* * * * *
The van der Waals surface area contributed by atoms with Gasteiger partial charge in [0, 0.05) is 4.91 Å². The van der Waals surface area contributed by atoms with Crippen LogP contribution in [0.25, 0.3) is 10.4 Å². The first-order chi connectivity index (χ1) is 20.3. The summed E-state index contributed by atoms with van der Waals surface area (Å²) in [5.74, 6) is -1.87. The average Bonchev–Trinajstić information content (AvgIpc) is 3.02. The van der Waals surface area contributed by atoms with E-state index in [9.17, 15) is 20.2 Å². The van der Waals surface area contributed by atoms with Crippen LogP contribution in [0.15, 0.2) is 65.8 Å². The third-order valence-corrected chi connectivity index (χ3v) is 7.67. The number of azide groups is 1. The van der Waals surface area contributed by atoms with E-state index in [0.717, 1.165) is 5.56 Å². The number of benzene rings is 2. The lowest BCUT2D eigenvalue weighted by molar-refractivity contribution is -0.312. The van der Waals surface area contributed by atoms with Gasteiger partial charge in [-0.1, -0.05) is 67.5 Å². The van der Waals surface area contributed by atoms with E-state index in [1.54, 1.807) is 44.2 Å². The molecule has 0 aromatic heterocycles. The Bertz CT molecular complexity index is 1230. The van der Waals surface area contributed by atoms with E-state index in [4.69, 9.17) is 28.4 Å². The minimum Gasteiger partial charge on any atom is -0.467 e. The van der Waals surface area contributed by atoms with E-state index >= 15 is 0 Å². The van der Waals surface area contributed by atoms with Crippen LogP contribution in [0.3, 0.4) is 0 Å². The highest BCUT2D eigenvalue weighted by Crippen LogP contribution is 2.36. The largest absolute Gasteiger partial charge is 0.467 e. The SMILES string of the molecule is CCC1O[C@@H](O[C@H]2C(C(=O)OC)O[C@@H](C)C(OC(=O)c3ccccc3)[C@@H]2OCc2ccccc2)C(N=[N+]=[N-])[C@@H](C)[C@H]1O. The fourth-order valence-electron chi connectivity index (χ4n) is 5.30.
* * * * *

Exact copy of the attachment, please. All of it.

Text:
The van der Waals surface area contributed by atoms with Gasteiger partial charge in [0, 0.05) is 4.91 Å². The van der Waals surface area contributed by atoms with Crippen LogP contribution in [0.25, 0.3) is 10.4 Å². The first-order chi connectivity index (χ1) is 20.3. The summed E-state index contributed by atoms with van der Waals surface area (Å²) in [5.74, 6) is -1.87. The average Bonchev–Trinajstić information content (AvgIpc) is 3.02. The van der Waals surface area contributed by atoms with E-state index in [9.17, 15) is 20.2 Å². The van der Waals surface area contributed by atoms with Crippen LogP contribution in [0.15, 0.2) is 65.8 Å². The third-order valence-corrected chi connectivity index (χ3v) is 7.67. The number of azide groups is 1. The van der Waals surface area contributed by atoms with E-state index in [0.717, 1.165) is 5.56 Å². The number of benzene rings is 2. The lowest BCUT2D eigenvalue weighted by molar-refractivity contribution is -0.312. The van der Waals surface area contributed by atoms with Gasteiger partial charge in [-0.1, -0.05) is 67.5 Å². The van der Waals surface area contributed by atoms with E-state index in [1.54, 1.807) is 44.2 Å². The molecule has 0 aromatic heterocycles. The Bertz CT molecular complexity index is 1230. The van der Waals surface area contributed by atoms with E-state index in [4.69, 9.17) is 28.4 Å². The minimum Gasteiger partial charge on any atom is -0.467 e. The van der Waals surface area contributed by atoms with E-state index >= 15 is 0 Å². The van der Waals surface area contributed by atoms with Crippen LogP contribution in [0.3, 0.4) is 0 Å². The highest BCUT2D eigenvalue weighted by Crippen LogP contribution is 2.36. The largest absolute Gasteiger partial charge is 0.467 e. The SMILES string of the molecule is CCC1O[C@@H](O[C@H]2C(C(=O)OC)O[C@@H](C)C(OC(=O)c3ccccc3)[C@@H]2OCc2ccccc2)C(N=[N+]=[N-])[C@@H](C)[C@H]1O. The fourth-order valence-electron chi connectivity index (χ4n) is 5.30.